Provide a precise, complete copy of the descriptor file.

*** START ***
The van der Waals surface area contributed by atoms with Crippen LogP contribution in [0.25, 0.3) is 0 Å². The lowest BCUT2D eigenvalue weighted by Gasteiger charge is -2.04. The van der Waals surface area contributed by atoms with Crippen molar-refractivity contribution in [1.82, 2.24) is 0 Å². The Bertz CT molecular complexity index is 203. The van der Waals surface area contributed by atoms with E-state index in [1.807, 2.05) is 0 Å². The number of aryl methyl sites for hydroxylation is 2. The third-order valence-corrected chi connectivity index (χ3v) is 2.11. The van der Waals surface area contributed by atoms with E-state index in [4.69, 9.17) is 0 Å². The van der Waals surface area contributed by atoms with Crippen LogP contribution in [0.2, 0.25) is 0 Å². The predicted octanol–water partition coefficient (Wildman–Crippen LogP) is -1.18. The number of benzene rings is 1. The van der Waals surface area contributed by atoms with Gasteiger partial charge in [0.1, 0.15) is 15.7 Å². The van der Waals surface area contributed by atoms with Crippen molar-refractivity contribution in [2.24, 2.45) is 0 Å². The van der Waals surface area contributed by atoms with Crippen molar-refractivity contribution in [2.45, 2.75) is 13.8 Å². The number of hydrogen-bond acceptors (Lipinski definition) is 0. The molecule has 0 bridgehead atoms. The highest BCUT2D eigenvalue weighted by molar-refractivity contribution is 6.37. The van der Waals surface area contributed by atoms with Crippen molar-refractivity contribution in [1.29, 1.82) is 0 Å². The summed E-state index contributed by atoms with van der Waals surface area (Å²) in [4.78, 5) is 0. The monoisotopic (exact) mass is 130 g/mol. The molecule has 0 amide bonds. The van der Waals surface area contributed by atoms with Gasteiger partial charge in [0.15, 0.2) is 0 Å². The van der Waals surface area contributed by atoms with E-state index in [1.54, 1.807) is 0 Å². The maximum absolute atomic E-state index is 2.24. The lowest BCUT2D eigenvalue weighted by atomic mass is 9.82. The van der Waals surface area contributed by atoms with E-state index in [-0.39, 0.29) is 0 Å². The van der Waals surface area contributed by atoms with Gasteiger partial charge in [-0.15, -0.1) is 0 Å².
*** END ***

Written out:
The van der Waals surface area contributed by atoms with Crippen LogP contribution in [0.25, 0.3) is 0 Å². The lowest BCUT2D eigenvalue weighted by Gasteiger charge is -2.04. The van der Waals surface area contributed by atoms with Crippen molar-refractivity contribution in [1.82, 2.24) is 0 Å². The Bertz CT molecular complexity index is 203. The van der Waals surface area contributed by atoms with E-state index in [1.807, 2.05) is 0 Å². The number of aryl methyl sites for hydroxylation is 2. The third-order valence-corrected chi connectivity index (χ3v) is 2.11. The van der Waals surface area contributed by atoms with E-state index in [4.69, 9.17) is 0 Å². The van der Waals surface area contributed by atoms with Crippen LogP contribution in [0.2, 0.25) is 0 Å². The predicted octanol–water partition coefficient (Wildman–Crippen LogP) is -1.18. The number of benzene rings is 1. The van der Waals surface area contributed by atoms with Gasteiger partial charge in [0.1, 0.15) is 15.7 Å². The van der Waals surface area contributed by atoms with Crippen molar-refractivity contribution in [2.24, 2.45) is 0 Å². The van der Waals surface area contributed by atoms with Crippen molar-refractivity contribution in [2.45, 2.75) is 13.8 Å². The number of hydrogen-bond acceptors (Lipinski definition) is 0. The molecule has 0 bridgehead atoms. The highest BCUT2D eigenvalue weighted by molar-refractivity contribution is 6.37. The van der Waals surface area contributed by atoms with Crippen molar-refractivity contribution in [1.29, 1.82) is 0 Å². The summed E-state index contributed by atoms with van der Waals surface area (Å²) in [4.78, 5) is 0. The monoisotopic (exact) mass is 130 g/mol. The molecule has 0 amide bonds. The van der Waals surface area contributed by atoms with Gasteiger partial charge in [0.15, 0.2) is 0 Å². The van der Waals surface area contributed by atoms with E-state index in [1.54, 1.807) is 0 Å². The maximum absolute atomic E-state index is 2.24. The lowest BCUT2D eigenvalue weighted by atomic mass is 9.82. The van der Waals surface area contributed by atoms with E-state index in [-0.39, 0.29) is 0 Å². The van der Waals surface area contributed by atoms with Gasteiger partial charge in [-0.15, -0.1) is 0 Å².